I left comments on the "Classically Liberal" blog post: "What makes Big Business bad," by [someone who apparently prefers to remain anonymous who uses the initials cls (Classically Liberal Student)] of November 19, 2008, which comments I've duplicated below and included here for your edification.

I am assuming that the blog posts attributed to "cls" are all authored by the same person. It would be rather disingenuous to mask multiple authors and then claim I'm stupid for not considering that the post could be by different people holding differing philosophical and ideological views. Such a level of twisting though is possible with people.

The post "What makes Big Business bad," by cls, blames government for the sins of big business.
A snippet (the thesis):

If, however, the marketplace is politicized through strings of regulations, controls, subsidies, taxes, etc., then the corporation has every incentive to use its size and wealth to buy political influence in order to skew the results in their favor. Considering that their competitors will be doing this as well any corporation would be stupid not to act in this manner.

But Big Business becomes a threat only to the degree that it can impose its will on people. And that can only be done through the use of Big Government.

Cls elaborates at some length on this general notion.

"...any corporation would be stupid not to act in this manner." This is hardly correct. It's rather, however, truly stupid (evil) to cave into the temptation to corrupt others, including to corrupt government.

I did not comment that Big Business is not "limited to becoming a threat only to the degree that it can impose its will on people" and "that can only be done through the use of Big Government." Of course, Big Business is not limited to imposing its will on the people via Big Government. Where government has been weak, big business has taken the path of least resistance to dominate. They simply make themselves the government (whether seen as large or small; they control).

The problem isn't with big business or big government. It's with the very selfishness upon which laissez-faire capitalism is founded. That's not to say that one cannot find selfishness in other systems. Socialism has been twisted to selfishness before. However, the true economy that is the political economy put forth in the Gospel of Jesus Christ is not founded upon selfishness but rather the highest calling.

Cls states:

Of course, there are times when a large corporation. or powerful local business. may actually violate the rights of people without access to government power. It might even have "enforcers" who impose the corporate will by force. But such incidents in history have been rare relative to the frequent and flagrant use of state power to kill, maim and destroy.

But when Business has acted this way the problem hasn't been that government was too small. In many such cases government was simply corrupt and bought off.

The alleged rarity does not mean that business wouldn't kill, maim, and destroy in the absence of the state, as cls uses the term "state." Cls is making distinctions that are irrelevant. Who bought off or corrupted the governments to which cls is referring? The answer is business people, capitalists. Why didn't they remain decent people and not corrupt government, coming to control it? The answer is that the corruption lies within the hearts of those capitalists.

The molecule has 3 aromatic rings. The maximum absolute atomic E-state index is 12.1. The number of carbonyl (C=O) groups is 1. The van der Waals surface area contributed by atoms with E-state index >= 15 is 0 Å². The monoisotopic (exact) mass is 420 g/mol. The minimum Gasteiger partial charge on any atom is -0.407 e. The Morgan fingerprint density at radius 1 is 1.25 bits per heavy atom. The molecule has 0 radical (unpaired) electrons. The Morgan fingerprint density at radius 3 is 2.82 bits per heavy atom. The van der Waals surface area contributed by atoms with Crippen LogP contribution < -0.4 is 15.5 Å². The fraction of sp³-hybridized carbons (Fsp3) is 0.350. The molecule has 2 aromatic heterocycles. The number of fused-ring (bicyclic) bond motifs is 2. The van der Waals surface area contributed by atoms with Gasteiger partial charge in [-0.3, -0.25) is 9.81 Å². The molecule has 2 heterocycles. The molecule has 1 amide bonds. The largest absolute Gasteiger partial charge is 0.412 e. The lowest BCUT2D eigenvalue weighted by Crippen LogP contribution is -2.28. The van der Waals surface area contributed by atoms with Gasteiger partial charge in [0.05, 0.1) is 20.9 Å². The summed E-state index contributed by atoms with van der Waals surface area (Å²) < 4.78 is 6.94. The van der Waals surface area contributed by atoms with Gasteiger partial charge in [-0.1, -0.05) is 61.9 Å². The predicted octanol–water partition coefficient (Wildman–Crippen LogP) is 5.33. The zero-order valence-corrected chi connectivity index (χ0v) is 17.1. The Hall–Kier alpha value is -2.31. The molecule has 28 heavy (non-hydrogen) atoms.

My comment to cls (posted here):


The role of government is to control, regulate, and restrain: To govern. You are advocating that things be governed your way. You are trying to convince others that you know what is best for one and all.

You emphasize property rights. You define property and rights in accordance with your mentors. People are not obliged to agree with you. They don't have to accept your definitions. I for one do not.

What you define as the state is not what I hold it to be. The same applies to life, freedom, and the other terms.

Your starting place and mine are different. You don't believe in the message of Jesus Christ. At one point, I didn't either. I didn't know the message.

I have heard the words of the Libertarian Capitalists, and I have heard the words of Jesus. I choose Jesus. His appeal is compelling. For me, yours is base.

Your appeal is to selfishness. The real Christian appeal is to overcome that. It is a learning experience.

We don't coerce outsiders to conform. Those who join may leave if they don't wish to govern themselves in accordance with the principles of Christ. Those who voluntarily enter who don't conform, repent, and atone, may not stay. In fact, they have not truly entered. Your system coerces regardless. It employs war and violence to force itself upon others while complaining when others do that very thing to it. That's hypocrisy. It's a mistake in logic.

God bless,

Tom Usher
Real Liberal Christian Church

Here is cls's reply:

Tom: My definition of the role of government is the one provided by the founding fathers. I am not advocating things be "governed" my way. I'm advocating that people be free to govern themselves which means they govern their own life. That is the complete opposite of what you attribute to me.